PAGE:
Elphir interjected, "Perhaps some would call him quiet, but he is not as gentle as he may seem. Faramir is a scholar and loremaster, but has served on the front line against the dark forces of Mordor as Captain of the Ithilien Rangers for years and is respected, loved and honored by those who rank among the hardest and most highly skilled defenders of Gondor."
"As was his brother, Boromir, whose loss we deeply mourn, he has ever been more brother than cousin to all of us," Amrothos said with uncharacteristic seriousness.
"Our cousin Théodred was like that to Éowyn and me. No one ever had a truer brother. My wish would be that Théodred were here with us tonight. He would have been happy in this company," Éomer said, his sense of loss and sadness transparent in his voice. Lothíriel wrapped her arms more tightly around his chest.
"Who is next?" Éomer asked hoarsely.
Erchirion said, "War and doubt have filled our lives from our earliest years and the threat of despair has ever clouded our happiest days. I hope all of that is indeed behind us. I think my greatest joy will be to enter the gates of Minas Tirith with Lord Aragorn and see him crowned the king of Gondor and Arnor." He glanced at Amrothos, half expecting a foolish retort, but instead his younger brother grasped and squeezed Erchirion's hand affectionately.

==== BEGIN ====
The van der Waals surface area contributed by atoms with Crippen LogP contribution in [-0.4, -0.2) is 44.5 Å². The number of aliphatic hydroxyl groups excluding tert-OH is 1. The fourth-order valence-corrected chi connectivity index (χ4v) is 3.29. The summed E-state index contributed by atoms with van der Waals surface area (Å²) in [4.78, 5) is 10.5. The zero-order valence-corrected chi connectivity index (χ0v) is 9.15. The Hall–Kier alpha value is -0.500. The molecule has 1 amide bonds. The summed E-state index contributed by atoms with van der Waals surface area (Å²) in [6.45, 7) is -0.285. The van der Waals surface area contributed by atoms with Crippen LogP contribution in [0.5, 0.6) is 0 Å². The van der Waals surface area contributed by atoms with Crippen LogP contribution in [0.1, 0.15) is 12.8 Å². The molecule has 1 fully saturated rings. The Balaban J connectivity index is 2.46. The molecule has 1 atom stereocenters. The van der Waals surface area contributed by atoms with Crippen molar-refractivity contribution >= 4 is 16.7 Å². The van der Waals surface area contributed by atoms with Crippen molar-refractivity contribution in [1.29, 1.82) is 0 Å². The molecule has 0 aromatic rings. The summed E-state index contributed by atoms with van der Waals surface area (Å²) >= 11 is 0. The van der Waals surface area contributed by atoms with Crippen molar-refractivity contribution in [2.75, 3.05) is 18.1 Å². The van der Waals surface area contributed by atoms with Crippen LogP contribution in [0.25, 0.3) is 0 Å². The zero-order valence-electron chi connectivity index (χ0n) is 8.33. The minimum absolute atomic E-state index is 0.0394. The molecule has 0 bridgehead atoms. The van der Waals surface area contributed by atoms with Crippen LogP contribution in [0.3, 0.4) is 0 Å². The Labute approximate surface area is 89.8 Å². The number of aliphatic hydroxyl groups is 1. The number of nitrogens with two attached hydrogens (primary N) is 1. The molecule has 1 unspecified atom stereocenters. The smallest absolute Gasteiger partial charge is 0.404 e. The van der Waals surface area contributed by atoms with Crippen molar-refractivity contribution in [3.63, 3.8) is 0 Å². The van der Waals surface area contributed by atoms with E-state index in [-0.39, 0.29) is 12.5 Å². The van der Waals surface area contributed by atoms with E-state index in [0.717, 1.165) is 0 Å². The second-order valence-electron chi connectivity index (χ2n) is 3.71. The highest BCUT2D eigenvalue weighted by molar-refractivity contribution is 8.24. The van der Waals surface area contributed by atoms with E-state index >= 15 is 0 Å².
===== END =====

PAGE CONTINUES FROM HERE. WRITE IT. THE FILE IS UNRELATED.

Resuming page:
Elrohir then spoke quickly, as though he wished to have his turn behind him, "My joy would be complete tonight if I knew for certain that the worst had passed for my kinsman in Imladris and Lothlorien."
"Rest easy, my friend, I feel it in my heart, in the air and in the trees, that all is well tonight in your beloved lands, as well as in those of my father's people," Legolas said next. "My greatest hope is that this victory has been less costly than I fear."
"That leaves only Elladan," Elphir announced.
Lothíriel felt Elladan's cautious touch on her mind. "I am moved by the wonder of your mortal beauty." Surely he will not, she thought. She answered him, gently through the same connection, "No, you need not say that here. You have other desires you can share."